📸 Camera Grading Consistency Questions - While some criticize it as a ploy to benefit packers and cattle feeders while deceiving consumers, others argue that camera grading has brought much-needed accuracy and consistency to the grading process. Data presented in the article indicates improvements in grading consistency since the introduction of camera technology in 2009. Industry veterans also attest to the benefits of technology in ensuring uniform grading standards. Ultimately, the article concludes that camera grading has been beneficial for both the industry and consumers, refuting claims of its ineffectiveness.

RANCHING KNOW-HOW

Pink Eye Management Strategies

Warm weather exacerbates environmental factors leading to pink eye in cattle, affecting performance and profitability. Face flies transmit Moraxella bovis bacteria, the main culprit. Control methods include back rubbers and insecticides. Clipping pastures reduces eye irritation from plant material. Large-animal veterinarians provide prevention and treatment strategies, including vaccines. Collaboration with vets is key for effective management.

When are the Best Days to Wean Calves?

Determining the best time to wean calves depends on various factors like weather, calf health, age, market conditions, and forage availability. While some may rely on traditional methods like moon signs or the Farmers’ Almanac, it's crucial to prioritize the health and needs of the calves and the operation's goals. Vaccinating calves beforehand, ensuring they're consuming solid feed, and using supplements like VitaFerm® and Gain Smart® can help ease the weaning process and support calf growth and development.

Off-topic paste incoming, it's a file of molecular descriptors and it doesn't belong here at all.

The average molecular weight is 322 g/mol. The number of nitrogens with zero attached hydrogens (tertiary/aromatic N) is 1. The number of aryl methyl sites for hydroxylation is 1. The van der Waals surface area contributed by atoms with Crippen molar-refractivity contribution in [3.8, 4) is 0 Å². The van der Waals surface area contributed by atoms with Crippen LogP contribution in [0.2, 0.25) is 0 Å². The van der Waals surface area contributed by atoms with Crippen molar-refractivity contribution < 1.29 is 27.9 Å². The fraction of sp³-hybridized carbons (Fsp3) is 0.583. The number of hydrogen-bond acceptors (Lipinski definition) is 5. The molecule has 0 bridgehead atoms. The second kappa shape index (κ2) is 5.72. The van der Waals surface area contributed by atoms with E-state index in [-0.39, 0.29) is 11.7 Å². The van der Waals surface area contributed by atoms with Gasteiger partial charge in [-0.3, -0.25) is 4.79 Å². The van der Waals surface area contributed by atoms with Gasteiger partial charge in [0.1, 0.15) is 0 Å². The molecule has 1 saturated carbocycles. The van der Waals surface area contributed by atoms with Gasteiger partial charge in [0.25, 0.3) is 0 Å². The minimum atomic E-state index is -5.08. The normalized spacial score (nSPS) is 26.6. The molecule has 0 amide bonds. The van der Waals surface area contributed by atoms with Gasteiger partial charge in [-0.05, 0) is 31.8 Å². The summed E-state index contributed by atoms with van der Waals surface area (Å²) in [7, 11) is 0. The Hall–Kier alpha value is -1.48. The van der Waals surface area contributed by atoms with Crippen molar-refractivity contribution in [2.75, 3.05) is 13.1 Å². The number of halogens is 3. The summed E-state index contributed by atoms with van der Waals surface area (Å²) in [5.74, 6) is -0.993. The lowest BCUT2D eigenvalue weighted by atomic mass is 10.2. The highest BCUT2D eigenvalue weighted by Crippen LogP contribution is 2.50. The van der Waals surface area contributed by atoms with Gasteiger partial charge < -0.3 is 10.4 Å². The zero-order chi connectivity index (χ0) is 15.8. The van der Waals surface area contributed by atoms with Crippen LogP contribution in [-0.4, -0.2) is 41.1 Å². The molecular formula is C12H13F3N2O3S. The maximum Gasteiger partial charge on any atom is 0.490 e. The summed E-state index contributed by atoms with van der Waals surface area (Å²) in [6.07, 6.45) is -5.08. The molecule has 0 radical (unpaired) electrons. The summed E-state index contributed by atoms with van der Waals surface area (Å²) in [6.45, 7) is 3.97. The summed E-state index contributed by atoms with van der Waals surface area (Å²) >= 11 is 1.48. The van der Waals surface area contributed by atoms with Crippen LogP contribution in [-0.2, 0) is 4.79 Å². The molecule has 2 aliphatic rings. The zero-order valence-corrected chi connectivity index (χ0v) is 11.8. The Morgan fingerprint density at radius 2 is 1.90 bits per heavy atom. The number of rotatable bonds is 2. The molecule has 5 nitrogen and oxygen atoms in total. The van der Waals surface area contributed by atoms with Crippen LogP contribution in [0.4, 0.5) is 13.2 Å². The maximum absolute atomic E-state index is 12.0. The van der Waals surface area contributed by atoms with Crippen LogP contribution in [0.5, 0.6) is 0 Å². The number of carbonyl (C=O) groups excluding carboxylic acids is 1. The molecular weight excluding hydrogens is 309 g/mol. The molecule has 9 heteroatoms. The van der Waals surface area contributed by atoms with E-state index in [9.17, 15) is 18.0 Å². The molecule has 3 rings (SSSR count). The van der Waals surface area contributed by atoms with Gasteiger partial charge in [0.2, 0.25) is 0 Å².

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CATTLE COMMUNITY
QUOTE OF THE WEEK

"Your talent determines what you can do.

Your motivation determines how much you're willing to do.

Your attitude determines how well you do it"

Lou Holtz

READER POLL

Where does your operation fall in the conversation regarding cattle numbers?

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LAST WEEK’S RESULTS

How has the improved hay and pasture conditions impacted your farming or ranching plans for the upcoming season?

15.4%: Planning to increase cattle numbers or grazing intensity.

17.1%: Expanding hay production to take advantage of improved forage stocks.

44.7%: Maintaining current operations without significant changes.

22.8%: We haven’t seen improved conditions.

THOUGHTS FROM VOTERS

Expanding

  • “So wet, spring planting of new pastures postponed until fall for cold season grasses. We will bale old pastures and plant summer grasses. So, more bales due to spring wetness and soil that is staying muddy.”

Maintaining

  • “Too soon to expand after the past year’s drought. It will take a while for pastures to fully recover. We can wait.”

  • “We already rotational graze all our pastures so this will give us an opportunity to rest several of them.”